It’s been almost four months since the filing deadline for your 2020 tax return, and you haven’t gotten your refund check yet.

  • Should you be worried? Not necessarily.
  • What should you do? Probably nothing.
  • What can you do? Probably nothing.

Are you alone? Absolutely not. According to the Internal Revenue Service, as of Sept. 4, there were still 8.5 million returns waiting to be processed.

The IRS has been working through a backlog of returns that need manual review. As of mid-June, it had received 152,465,000 returns and processed 141,032,000 of them. More than 104 million filers were issued refunds totaling almost $285.5 billion.

But you’re wondering where your refund is and what happened to your return. Which, of course, you filed on or before May 17.

Returns are opened in the order they’re received. So if you didn’t get yours in until that May 17 deadline, you’re at the back of the line.

According to the IRS, it has been “opening mail within normal time frames,” and all the returns it received either electronically or by mail before April have already been processed “if the return had no errors or did not require further review.”

That’s one possible holdup. You might have made a mistake on your return. In many instances, even if you have — like errors in the Earned Income Tax Credit or the Additional Child Tax Credit — the IRS doesn’t need to contact you, but mistakes “do require special handling by an IRS employee.” And that could delay your refund by “more than 21 days … and in some cases, this work could take an extra 90 to 120 days.”

Yikes. That’s 3-4 months.

Why are returns delayed?

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In a typical year, the IRS generally issues refunds in less than 21 days. According to its website, however, processing delays due to the COVID-19 pandemic means additional delays, particularly for people who submitted paper copies of their returns and e-filed 2020 tax returns that require review.

“It is taking the IRS more than 21 days to issue refunds for some 2020 tax returns that require review including incorrect Recovery Rebate Credit amounts, or that used 2019 income to figure the Earned Income Tax Credit and Additional Child Tax Credit,” the IRS said.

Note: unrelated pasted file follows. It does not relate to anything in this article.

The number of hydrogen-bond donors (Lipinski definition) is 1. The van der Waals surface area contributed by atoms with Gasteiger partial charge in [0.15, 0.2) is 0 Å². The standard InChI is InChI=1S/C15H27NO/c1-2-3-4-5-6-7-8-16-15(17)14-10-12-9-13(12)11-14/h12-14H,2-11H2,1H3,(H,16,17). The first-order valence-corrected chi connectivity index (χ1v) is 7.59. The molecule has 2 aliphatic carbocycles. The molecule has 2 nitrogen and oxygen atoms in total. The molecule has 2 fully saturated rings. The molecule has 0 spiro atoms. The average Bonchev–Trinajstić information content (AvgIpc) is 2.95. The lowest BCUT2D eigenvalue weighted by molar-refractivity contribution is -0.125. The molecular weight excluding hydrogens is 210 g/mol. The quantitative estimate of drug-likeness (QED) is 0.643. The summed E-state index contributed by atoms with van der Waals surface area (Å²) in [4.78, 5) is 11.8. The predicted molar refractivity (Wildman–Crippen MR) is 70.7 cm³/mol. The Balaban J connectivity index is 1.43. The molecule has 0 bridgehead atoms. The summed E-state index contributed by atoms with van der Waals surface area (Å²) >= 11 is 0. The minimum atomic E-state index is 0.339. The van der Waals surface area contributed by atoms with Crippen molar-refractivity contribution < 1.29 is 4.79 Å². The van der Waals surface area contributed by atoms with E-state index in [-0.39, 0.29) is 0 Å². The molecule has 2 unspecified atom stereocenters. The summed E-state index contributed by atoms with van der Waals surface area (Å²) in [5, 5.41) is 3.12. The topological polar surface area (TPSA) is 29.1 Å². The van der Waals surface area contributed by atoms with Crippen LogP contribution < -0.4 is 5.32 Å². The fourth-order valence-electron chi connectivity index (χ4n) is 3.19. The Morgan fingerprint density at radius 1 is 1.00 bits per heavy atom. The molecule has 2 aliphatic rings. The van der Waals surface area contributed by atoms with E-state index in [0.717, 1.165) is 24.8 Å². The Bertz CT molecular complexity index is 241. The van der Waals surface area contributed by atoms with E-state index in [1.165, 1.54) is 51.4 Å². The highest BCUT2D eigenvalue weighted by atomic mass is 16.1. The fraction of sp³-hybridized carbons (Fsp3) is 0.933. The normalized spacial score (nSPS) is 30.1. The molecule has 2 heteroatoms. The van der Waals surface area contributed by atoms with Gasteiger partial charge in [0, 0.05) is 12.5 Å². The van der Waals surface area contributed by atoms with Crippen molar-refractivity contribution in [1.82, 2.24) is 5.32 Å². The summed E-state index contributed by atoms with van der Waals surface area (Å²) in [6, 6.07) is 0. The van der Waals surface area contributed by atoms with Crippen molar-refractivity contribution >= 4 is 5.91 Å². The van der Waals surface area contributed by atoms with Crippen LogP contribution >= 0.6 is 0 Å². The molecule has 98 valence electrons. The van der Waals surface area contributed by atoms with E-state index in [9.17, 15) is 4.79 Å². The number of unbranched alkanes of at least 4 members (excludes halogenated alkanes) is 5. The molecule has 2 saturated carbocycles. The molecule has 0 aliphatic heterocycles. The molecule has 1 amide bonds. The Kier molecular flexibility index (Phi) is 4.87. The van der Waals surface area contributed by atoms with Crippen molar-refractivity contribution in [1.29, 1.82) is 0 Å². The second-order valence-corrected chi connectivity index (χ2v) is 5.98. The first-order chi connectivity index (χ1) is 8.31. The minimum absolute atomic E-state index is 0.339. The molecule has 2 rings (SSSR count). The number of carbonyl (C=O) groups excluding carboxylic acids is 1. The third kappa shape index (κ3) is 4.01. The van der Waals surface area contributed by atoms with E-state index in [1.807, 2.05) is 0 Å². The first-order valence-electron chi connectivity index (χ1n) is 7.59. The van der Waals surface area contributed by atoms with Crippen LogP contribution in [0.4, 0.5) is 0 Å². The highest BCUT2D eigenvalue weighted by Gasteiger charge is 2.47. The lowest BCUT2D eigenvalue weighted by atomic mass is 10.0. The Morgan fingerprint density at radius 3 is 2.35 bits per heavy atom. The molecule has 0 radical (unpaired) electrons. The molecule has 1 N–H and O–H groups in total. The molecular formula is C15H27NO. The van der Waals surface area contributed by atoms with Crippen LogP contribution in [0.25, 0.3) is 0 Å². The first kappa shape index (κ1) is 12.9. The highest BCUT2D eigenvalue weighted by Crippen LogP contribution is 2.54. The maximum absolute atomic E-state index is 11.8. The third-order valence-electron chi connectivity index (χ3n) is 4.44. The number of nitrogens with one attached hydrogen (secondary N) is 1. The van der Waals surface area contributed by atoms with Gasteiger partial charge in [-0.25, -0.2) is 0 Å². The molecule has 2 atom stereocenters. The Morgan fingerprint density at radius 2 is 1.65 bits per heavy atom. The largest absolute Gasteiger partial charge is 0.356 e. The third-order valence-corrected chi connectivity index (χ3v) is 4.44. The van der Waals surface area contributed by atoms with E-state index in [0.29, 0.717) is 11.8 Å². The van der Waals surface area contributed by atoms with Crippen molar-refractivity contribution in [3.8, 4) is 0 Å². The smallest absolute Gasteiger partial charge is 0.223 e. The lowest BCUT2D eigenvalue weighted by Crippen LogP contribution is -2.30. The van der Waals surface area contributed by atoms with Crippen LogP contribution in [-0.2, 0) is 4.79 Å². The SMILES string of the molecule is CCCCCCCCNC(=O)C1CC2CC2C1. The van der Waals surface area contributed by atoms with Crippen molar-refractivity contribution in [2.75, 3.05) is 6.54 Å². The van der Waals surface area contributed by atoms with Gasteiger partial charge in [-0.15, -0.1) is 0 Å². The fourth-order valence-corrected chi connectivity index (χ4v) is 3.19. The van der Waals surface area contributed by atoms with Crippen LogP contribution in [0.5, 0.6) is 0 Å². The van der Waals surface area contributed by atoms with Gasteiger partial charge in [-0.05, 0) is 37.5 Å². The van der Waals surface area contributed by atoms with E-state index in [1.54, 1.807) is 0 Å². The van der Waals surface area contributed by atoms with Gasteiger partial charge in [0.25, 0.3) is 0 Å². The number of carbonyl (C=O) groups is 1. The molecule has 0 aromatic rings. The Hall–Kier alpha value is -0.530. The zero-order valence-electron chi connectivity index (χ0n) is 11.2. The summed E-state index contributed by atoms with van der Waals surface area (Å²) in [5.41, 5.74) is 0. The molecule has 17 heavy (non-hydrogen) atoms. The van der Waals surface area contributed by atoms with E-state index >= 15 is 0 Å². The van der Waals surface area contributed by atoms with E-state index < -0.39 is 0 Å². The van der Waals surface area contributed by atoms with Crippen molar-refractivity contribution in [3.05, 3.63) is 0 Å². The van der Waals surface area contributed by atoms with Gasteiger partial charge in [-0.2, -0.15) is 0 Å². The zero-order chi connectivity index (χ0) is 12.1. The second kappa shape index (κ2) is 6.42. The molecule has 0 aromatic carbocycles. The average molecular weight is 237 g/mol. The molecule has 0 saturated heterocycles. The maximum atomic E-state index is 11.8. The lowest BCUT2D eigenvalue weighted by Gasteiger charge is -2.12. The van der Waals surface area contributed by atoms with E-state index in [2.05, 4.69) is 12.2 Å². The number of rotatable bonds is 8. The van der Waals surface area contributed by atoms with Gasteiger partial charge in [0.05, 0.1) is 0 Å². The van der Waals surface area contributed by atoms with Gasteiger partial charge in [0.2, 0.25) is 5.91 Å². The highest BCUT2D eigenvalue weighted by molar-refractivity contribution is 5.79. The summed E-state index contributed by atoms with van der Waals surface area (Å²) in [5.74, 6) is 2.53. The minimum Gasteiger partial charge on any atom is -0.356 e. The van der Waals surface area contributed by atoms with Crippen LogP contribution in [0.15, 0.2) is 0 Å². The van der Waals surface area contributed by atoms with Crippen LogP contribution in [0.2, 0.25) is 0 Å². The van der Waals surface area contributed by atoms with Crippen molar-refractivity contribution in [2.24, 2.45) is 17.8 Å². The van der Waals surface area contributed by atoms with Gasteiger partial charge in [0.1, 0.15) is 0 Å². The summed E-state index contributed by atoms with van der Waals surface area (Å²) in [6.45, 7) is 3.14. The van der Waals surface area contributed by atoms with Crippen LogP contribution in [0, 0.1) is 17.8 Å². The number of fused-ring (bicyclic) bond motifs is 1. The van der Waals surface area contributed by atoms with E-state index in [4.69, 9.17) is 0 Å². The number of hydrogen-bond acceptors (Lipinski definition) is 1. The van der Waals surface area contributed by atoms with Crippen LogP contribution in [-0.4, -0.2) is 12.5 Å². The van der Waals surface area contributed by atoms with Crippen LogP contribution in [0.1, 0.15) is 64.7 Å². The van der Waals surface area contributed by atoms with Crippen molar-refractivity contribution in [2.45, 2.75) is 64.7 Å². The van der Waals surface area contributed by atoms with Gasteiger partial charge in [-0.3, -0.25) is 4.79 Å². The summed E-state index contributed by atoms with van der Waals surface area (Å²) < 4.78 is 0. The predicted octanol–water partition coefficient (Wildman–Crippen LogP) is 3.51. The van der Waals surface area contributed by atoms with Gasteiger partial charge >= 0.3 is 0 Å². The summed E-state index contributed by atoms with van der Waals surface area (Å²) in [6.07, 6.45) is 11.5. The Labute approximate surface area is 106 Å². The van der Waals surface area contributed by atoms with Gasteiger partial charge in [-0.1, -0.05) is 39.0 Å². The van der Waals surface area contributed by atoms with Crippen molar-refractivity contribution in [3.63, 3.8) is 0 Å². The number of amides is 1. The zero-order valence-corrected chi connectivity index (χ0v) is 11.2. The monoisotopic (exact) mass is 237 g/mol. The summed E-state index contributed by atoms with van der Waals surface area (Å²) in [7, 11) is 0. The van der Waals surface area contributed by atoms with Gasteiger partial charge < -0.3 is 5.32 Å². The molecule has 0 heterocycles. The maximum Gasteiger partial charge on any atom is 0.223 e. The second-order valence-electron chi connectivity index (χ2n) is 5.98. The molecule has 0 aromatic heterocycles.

In general returns will likely be delayed if it:

  • Includes errors, such as incorrect Recovery Rebate Credit
  • Is incomplete
  • Needs further review in general
  • Is affected by identity theft or fraud
  • Includes a claim filed for an Earned Income Tax Credit or an Additional Child Tax Credit.
  • Includes a Form 8379, Injured Spouse Allocation, which could take up to 14 weeks to process.

And if the IRS needs more information from you, you’ll get a letter. In the mail. Another added delay.

If you don’t get a letter asking for more info, chances are there’s nothing more you need to do. Or can do. Except for wait.

The more returns that need correcting, the longer it’s going to take. And the IRS “is having to correct significantly more errors on tax returns than in previous years.” As of May 1, there were 9.8 million returns that need to be corrected, the most ever in a single year. That number was down to 780,000 by Sept. 4.

You can check Where’s My Refund? to find the status of your return. It will tell you if the IRS has received your return and whether it is being processed or reviewed.

Whatever you do, “don’t file a second tax return,” the IRS advises. That would really cause you some problems.

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